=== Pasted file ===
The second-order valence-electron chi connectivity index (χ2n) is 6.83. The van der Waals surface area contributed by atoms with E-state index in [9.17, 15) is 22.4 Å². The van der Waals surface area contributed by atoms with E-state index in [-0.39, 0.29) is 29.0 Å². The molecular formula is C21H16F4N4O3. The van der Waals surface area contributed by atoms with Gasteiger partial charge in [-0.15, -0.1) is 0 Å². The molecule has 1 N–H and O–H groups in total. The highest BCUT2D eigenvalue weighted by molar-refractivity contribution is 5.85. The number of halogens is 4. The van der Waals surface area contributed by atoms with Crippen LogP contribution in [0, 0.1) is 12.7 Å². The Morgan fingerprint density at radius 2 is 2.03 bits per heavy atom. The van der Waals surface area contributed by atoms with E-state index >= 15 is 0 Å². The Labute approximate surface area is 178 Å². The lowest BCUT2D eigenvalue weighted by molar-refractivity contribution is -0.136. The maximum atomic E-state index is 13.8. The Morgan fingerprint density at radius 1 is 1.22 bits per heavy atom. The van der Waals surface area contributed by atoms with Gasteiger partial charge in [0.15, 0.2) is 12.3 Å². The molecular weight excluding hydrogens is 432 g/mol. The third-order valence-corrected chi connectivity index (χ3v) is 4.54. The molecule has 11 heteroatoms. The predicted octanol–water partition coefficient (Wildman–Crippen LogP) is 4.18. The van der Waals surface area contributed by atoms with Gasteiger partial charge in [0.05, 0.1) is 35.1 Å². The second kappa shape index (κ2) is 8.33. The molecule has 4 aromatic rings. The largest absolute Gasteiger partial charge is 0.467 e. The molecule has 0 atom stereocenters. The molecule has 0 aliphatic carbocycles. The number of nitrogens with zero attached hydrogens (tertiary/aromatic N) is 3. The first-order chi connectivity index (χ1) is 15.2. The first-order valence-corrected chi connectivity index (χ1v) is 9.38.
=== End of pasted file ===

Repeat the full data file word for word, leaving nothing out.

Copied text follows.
The second-order valence-electron chi connectivity index (χ2n) is 6.83. The van der Waals surface area contributed by atoms with E-state index in [9.17, 15) is 22.4 Å². The van der Waals surface area contributed by atoms with E-state index in [-0.39, 0.29) is 29.0 Å². The molecular formula is C21H16F4N4O3. The van der Waals surface area contributed by atoms with Gasteiger partial charge in [-0.15, -0.1) is 0 Å². The molecule has 1 N–H and O–H groups in total. The highest BCUT2D eigenvalue weighted by molar-refractivity contribution is 5.85. The number of halogens is 4. The van der Waals surface area contributed by atoms with Crippen LogP contribution in [0, 0.1) is 12.7 Å². The Morgan fingerprint density at radius 2 is 2.03 bits per heavy atom. The van der Waals surface area contributed by atoms with E-state index >= 15 is 0 Å². The Labute approximate surface area is 178 Å². The lowest BCUT2D eigenvalue weighted by molar-refractivity contribution is -0.136. The maximum atomic E-state index is 13.8. The Morgan fingerprint density at radius 1 is 1.22 bits per heavy atom. The van der Waals surface area contributed by atoms with Gasteiger partial charge in [0.15, 0.2) is 12.3 Å². The molecular weight excluding hydrogens is 432 g/mol. The third-order valence-corrected chi connectivity index (χ3v) is 4.54. The molecule has 11 heteroatoms. The predicted octanol–water partition coefficient (Wildman–Crippen LogP) is 4.18. The van der Waals surface area contributed by atoms with Gasteiger partial charge in [0.05, 0.1) is 35.1 Å². The second kappa shape index (κ2) is 8.33. The molecule has 4 aromatic rings. The largest absolute Gasteiger partial charge is 0.467 e. The molecule has 0 atom stereocenters. The molecule has 0 aliphatic carbocycles. The number of nitrogens with zero attached hydrogens (tertiary/aromatic N) is 3. The first-order chi connectivity index (χ1) is 15.2. The first-order valence-corrected chi connectivity index (χ1v) is 9.38.